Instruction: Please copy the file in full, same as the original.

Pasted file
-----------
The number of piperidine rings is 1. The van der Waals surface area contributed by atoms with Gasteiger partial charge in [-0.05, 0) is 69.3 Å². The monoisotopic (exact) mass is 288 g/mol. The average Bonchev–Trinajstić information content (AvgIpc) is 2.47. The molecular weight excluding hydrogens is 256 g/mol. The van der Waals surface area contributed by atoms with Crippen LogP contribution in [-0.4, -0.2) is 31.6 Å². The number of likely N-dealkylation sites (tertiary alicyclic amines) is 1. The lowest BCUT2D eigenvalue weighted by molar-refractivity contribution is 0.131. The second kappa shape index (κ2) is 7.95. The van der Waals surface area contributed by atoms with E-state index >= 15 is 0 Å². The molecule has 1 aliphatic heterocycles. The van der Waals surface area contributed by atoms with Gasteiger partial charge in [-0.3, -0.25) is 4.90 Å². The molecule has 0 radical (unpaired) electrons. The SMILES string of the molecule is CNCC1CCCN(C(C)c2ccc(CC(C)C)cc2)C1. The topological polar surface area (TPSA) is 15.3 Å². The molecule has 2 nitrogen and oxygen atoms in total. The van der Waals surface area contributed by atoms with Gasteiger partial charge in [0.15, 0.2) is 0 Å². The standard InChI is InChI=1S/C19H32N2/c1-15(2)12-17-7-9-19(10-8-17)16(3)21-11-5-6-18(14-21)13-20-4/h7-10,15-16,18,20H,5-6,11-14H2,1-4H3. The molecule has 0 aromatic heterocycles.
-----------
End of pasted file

The number of piperidine rings is 1. The van der Waals surface area contributed by atoms with Gasteiger partial charge in [-0.05, 0) is 69.3 Å². The monoisotopic (exact) mass is 288 g/mol. The average Bonchev–Trinajstić information content (AvgIpc) is 2.47. The molecular weight excluding hydrogens is 256 g/mol. The van der Waals surface area contributed by atoms with Crippen LogP contribution in [-0.4, -0.2) is 31.6 Å². The number of likely N-dealkylation sites (tertiary alicyclic amines) is 1. The lowest BCUT2D eigenvalue weighted by molar-refractivity contribution is 0.131. The second kappa shape index (κ2) is 7.95. The van der Waals surface area contributed by atoms with E-state index >= 15 is 0 Å². The molecule has 1 aliphatic heterocycles. The van der Waals surface area contributed by atoms with Gasteiger partial charge in [-0.3, -0.25) is 4.90 Å². The molecule has 0 radical (unpaired) electrons. The SMILES string of the molecule is CNCC1CCCN(C(C)c2ccc(CC(C)C)cc2)C1. The topological polar surface area (TPSA) is 15.3 Å². The molecule has 2 nitrogen and oxygen atoms in total. The van der Waals surface area contributed by atoms with Gasteiger partial charge in [0.15, 0.2) is 0 Å². The standard InChI is InChI=1S/C19H32N2/c1-15(2)12-17-7-9-19(10-8-17)16(3)21-11-5-6-18(14-21)13-20-4/h7-10,15-16,18,20H,5-6,11-14H2,1-4H3. The molecule has 0 aromatic heterocycles.